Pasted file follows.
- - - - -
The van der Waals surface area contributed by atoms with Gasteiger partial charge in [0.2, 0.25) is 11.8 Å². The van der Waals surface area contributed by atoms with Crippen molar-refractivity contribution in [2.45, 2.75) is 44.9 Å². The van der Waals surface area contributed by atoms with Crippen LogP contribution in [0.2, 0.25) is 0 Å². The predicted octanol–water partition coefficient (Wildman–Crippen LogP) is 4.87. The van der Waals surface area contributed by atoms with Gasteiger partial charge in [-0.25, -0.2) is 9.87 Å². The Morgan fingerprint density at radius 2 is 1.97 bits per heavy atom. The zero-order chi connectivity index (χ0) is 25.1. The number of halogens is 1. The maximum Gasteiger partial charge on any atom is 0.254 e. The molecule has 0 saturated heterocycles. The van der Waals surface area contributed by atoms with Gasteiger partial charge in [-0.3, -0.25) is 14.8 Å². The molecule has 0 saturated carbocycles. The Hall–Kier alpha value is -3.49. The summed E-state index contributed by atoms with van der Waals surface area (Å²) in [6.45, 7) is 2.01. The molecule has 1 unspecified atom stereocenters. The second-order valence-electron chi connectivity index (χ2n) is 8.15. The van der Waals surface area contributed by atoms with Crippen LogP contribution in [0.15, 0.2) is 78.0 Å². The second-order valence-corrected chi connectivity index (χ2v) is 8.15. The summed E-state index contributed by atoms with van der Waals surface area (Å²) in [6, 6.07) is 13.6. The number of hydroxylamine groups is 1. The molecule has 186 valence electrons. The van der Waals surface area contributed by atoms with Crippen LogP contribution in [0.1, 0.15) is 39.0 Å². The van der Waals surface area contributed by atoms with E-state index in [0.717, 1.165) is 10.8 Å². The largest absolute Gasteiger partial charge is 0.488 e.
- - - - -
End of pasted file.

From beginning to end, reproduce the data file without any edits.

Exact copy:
The van der Waals surface area contributed by atoms with Gasteiger partial charge in [0.2, 0.25) is 11.8 Å². The van der Waals surface area contributed by atoms with Crippen molar-refractivity contribution in [2.45, 2.75) is 44.9 Å². The van der Waals surface area contributed by atoms with Crippen LogP contribution in [0.2, 0.25) is 0 Å². The predicted octanol–water partition coefficient (Wildman–Crippen LogP) is 4.87. The van der Waals surface area contributed by atoms with Gasteiger partial charge in [-0.25, -0.2) is 9.87 Å². The Morgan fingerprint density at radius 2 is 1.97 bits per heavy atom. The zero-order chi connectivity index (χ0) is 25.1. The number of halogens is 1. The maximum Gasteiger partial charge on any atom is 0.254 e. The molecule has 0 saturated heterocycles. The van der Waals surface area contributed by atoms with Gasteiger partial charge in [-0.3, -0.25) is 14.8 Å². The molecule has 0 saturated carbocycles. The Hall–Kier alpha value is -3.49. The summed E-state index contributed by atoms with van der Waals surface area (Å²) in [6.45, 7) is 2.01. The molecule has 1 unspecified atom stereocenters. The second-order valence-electron chi connectivity index (χ2n) is 8.15. The van der Waals surface area contributed by atoms with Crippen LogP contribution in [0.15, 0.2) is 78.0 Å². The second-order valence-corrected chi connectivity index (χ2v) is 8.15. The summed E-state index contributed by atoms with van der Waals surface area (Å²) in [6, 6.07) is 13.6. The number of hydroxylamine groups is 1. The molecule has 186 valence electrons. The van der Waals surface area contributed by atoms with Crippen LogP contribution in [0.1, 0.15) is 39.0 Å². The van der Waals surface area contributed by atoms with E-state index in [0.717, 1.165) is 10.8 Å². The largest absolute Gasteiger partial charge is 0.488 e.